These activities consist of different functions of the organisation which are correlated in order to be efficient. The model stresses that the information in all the functions should be free-flowing and efficient. The primary activity comprises of all
Marketing and Sales
The above figure shows the secondary activities as follows
Human Resource Management
These are very easy to use and can easily help to find the core competencies of the company.
One of the limitations of the value chain model is that it describes an industrial
Organization which essentially buys raw materials and transforms these into physical products.
The limitations of the model include the fact that ‘value’ for the final customer is the value only in its theoretical context (Svensson, 2003), and not practical terms.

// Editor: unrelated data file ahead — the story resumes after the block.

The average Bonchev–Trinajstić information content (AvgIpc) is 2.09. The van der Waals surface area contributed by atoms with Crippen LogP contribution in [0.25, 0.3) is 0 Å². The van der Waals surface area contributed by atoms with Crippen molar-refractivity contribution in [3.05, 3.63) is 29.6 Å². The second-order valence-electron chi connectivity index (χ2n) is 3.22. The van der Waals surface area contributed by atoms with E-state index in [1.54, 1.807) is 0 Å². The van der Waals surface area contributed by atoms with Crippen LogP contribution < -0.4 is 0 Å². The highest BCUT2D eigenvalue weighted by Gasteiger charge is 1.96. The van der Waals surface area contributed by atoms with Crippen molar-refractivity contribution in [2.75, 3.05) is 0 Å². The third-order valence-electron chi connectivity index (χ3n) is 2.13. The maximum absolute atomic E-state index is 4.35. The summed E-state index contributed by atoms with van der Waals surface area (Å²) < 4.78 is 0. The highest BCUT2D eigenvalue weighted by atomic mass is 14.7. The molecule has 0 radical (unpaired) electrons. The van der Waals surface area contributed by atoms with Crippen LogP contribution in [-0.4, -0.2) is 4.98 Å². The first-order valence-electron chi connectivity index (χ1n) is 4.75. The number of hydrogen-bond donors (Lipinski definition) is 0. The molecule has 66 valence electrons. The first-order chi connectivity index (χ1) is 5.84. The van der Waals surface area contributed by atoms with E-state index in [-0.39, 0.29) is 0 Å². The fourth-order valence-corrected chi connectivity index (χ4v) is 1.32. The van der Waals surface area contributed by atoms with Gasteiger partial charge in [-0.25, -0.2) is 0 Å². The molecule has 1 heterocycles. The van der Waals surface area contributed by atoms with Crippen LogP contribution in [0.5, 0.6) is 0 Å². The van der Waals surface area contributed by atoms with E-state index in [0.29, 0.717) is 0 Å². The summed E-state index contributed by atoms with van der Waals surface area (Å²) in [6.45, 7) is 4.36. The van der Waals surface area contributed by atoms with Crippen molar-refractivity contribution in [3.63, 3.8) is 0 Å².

PORTER’S FIVE FORCES – Industry Level Analysis
FUNCTIONS AND USAGE
Porter’s five forces analysis is used by strategists across various industries when making a qualitative evaluation of a firm’s strategic position. It however doesn’t end there; a value chain analysis and a generic strategy may follow. Porter made it clear that the five forces model should be used at the line-of-business industry level. He explained that it’s not designed to be used at the industry group or industry sector level. He also makes clear that for diversified companies, the first fundamental issue in corporate strategy is the selection of industries (lines of business) in which the company should compete; and each line of business should develop its own, industry-specific, five forces analysis. (Porter, Competitive Strategy, 1980) In simple terms, an industry should be defined as a group of firms that market products which are close substitutes for each other
Porter explains that there are five forces that determine industry attractiveness and long-run industry profitability. These five “competitive forces” are
The threat of new entrants
The threat of substitutes
The bargaining power of buyers
The bargaining power of suppliers
The degree of rivalry between existing competitors